Owen Lucas

Slumbering down the earthmouth
          Into jamming tunnels
Of coral tile and soaking breath
          (Where redolence
Is of cornfire and hot black pork)—
          Walking once again
Into the brother of a wide grave—;
          Watching the faces of
Those at platform-edge, watching
          The pallor, the jaundice
Overslid by the creeping headlights
          Of the local service;
Watching the rocket-lit path of the
          Carriages as they bruise,
Scraping into the locked enclosure;
          It is only natural
To tire and grow confused, to feel
          A softly growing urge to sleep,
The confusion of death and life,
          To know no body from a shell,
No syllable from its giving mouth,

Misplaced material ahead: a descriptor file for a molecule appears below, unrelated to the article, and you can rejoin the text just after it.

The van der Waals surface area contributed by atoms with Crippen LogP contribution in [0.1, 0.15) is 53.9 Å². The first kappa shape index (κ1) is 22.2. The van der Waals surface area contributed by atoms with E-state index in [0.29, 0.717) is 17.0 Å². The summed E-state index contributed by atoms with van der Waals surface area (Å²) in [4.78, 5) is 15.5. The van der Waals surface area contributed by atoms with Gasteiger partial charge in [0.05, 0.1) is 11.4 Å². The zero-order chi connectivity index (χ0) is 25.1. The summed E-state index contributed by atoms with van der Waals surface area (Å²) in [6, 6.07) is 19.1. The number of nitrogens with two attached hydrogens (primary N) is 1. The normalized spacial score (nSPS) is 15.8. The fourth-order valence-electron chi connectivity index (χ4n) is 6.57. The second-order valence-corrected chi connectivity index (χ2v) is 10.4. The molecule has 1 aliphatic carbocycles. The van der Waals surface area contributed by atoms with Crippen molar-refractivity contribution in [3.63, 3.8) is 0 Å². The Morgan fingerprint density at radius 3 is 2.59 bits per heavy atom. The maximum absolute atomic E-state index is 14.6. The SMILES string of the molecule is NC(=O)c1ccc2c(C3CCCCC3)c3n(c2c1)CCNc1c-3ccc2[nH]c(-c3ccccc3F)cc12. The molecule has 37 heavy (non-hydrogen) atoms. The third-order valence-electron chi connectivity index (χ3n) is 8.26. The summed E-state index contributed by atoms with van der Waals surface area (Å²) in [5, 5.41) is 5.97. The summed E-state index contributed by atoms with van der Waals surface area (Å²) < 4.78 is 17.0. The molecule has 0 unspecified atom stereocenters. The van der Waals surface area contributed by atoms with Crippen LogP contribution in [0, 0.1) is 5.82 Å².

No sense from its sound.
It is nature in its pink-deepest mood,
          That place we rarely cross.

All in carriage,
          Little bodies and little tasks,
Rolling on, through incommodious
          Space, into places
Even vaguer: lanes of blush-mote,
Territories of xeno-species, where
          Rainbow carapaces dull
In orbswell of plunking southlights.
          At some stage the command-
Spirits will make their cameo:
          An iteration of us will reform.
But even there we may find only
          The same yellow threshold,
The same sweeping lightbeams—

Owen Lucas is a British writer living in Norwalk, Connecticut. His poetry, fiction, and translations have been published in more than fifty journals in the U.S., Britain, and Canada. He is an editor-at-large at Potluck Magazine. Look for new work in upcoming issues of Plume, Sakura Review, Really System, Monarch Review, Big Lucks and Tribe. For more: owenlucaspoems.com.